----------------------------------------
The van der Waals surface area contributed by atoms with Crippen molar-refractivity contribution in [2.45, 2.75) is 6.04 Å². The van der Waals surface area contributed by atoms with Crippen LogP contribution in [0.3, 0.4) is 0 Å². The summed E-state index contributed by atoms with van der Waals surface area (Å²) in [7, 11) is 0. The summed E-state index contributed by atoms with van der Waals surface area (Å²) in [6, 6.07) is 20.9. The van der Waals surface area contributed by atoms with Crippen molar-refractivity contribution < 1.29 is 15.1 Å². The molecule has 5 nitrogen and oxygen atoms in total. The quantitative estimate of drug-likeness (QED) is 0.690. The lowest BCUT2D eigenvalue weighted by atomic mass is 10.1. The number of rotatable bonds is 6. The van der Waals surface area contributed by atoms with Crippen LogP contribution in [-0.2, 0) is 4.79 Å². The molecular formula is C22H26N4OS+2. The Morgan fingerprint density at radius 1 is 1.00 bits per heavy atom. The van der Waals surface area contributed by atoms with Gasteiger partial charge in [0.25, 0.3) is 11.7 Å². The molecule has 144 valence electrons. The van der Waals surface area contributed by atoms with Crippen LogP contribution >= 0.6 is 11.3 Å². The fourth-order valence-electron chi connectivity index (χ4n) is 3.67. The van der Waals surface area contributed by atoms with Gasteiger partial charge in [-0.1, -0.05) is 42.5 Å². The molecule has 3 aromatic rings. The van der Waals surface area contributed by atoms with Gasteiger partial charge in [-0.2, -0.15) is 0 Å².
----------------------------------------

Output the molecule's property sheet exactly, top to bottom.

The van der Waals surface area contributed by atoms with Crippen molar-refractivity contribution in [2.45, 2.75) is 6.04 Å². The van der Waals surface area contributed by atoms with Crippen LogP contribution in [0.3, 0.4) is 0 Å². The summed E-state index contributed by atoms with van der Waals surface area (Å²) in [7, 11) is 0. The summed E-state index contributed by atoms with van der Waals surface area (Å²) in [6, 6.07) is 20.9. The van der Waals surface area contributed by atoms with Crippen molar-refractivity contribution < 1.29 is 15.1 Å². The molecule has 5 nitrogen and oxygen atoms in total. The quantitative estimate of drug-likeness (QED) is 0.690. The lowest BCUT2D eigenvalue weighted by atomic mass is 10.1. The number of rotatable bonds is 6. The van der Waals surface area contributed by atoms with Crippen LogP contribution in [-0.2, 0) is 4.79 Å². The molecular formula is C22H26N4OS+2. The Morgan fingerprint density at radius 1 is 1.00 bits per heavy atom. The van der Waals surface area contributed by atoms with Gasteiger partial charge in [0.25, 0.3) is 11.7 Å². The molecule has 144 valence electrons. The van der Waals surface area contributed by atoms with Crippen LogP contribution >= 0.6 is 11.3 Å². The fourth-order valence-electron chi connectivity index (χ4n) is 3.67. The van der Waals surface area contributed by atoms with Gasteiger partial charge in [-0.1, -0.05) is 42.5 Å². The molecule has 3 aromatic rings. The van der Waals surface area contributed by atoms with Gasteiger partial charge in [-0.2, -0.15) is 0 Å².